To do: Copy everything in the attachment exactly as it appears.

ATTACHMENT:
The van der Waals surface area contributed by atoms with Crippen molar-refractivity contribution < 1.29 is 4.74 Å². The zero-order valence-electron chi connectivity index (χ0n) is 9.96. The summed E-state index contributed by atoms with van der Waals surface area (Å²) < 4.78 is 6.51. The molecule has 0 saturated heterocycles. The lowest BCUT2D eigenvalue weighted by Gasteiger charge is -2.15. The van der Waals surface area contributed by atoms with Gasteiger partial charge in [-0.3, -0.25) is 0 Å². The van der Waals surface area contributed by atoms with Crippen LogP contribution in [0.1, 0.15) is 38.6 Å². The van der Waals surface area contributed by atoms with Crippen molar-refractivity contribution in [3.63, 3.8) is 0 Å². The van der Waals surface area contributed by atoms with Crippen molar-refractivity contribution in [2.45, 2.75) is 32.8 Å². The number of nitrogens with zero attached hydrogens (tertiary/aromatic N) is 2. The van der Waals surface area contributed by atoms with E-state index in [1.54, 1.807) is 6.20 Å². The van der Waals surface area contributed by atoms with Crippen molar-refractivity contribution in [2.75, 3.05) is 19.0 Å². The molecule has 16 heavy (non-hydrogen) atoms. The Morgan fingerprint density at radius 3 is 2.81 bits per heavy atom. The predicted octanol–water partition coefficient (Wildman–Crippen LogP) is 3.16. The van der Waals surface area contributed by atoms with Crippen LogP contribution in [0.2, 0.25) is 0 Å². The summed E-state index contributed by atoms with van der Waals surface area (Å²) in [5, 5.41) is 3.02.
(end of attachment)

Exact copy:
The van der Waals surface area contributed by atoms with Crippen molar-refractivity contribution < 1.29 is 4.74 Å². The zero-order valence-electron chi connectivity index (χ0n) is 9.96. The summed E-state index contributed by atoms with van der Waals surface area (Å²) < 4.78 is 6.51. The molecule has 0 saturated heterocycles. The lowest BCUT2D eigenvalue weighted by Gasteiger charge is -2.15. The van der Waals surface area contributed by atoms with Gasteiger partial charge in [-0.3, -0.25) is 0 Å². The van der Waals surface area contributed by atoms with Crippen LogP contribution in [0.1, 0.15) is 38.6 Å². The van der Waals surface area contributed by atoms with Crippen molar-refractivity contribution in [3.63, 3.8) is 0 Å². The van der Waals surface area contributed by atoms with Crippen molar-refractivity contribution in [2.45, 2.75) is 32.8 Å². The number of nitrogens with zero attached hydrogens (tertiary/aromatic N) is 2. The van der Waals surface area contributed by atoms with E-state index in [1.54, 1.807) is 6.20 Å². The van der Waals surface area contributed by atoms with Crippen molar-refractivity contribution in [2.75, 3.05) is 19.0 Å². The molecule has 16 heavy (non-hydrogen) atoms. The Morgan fingerprint density at radius 3 is 2.81 bits per heavy atom. The predicted octanol–water partition coefficient (Wildman–Crippen LogP) is 3.16. The van der Waals surface area contributed by atoms with Crippen LogP contribution in [0.2, 0.25) is 0 Å². The summed E-state index contributed by atoms with van der Waals surface area (Å²) in [5, 5.41) is 3.02.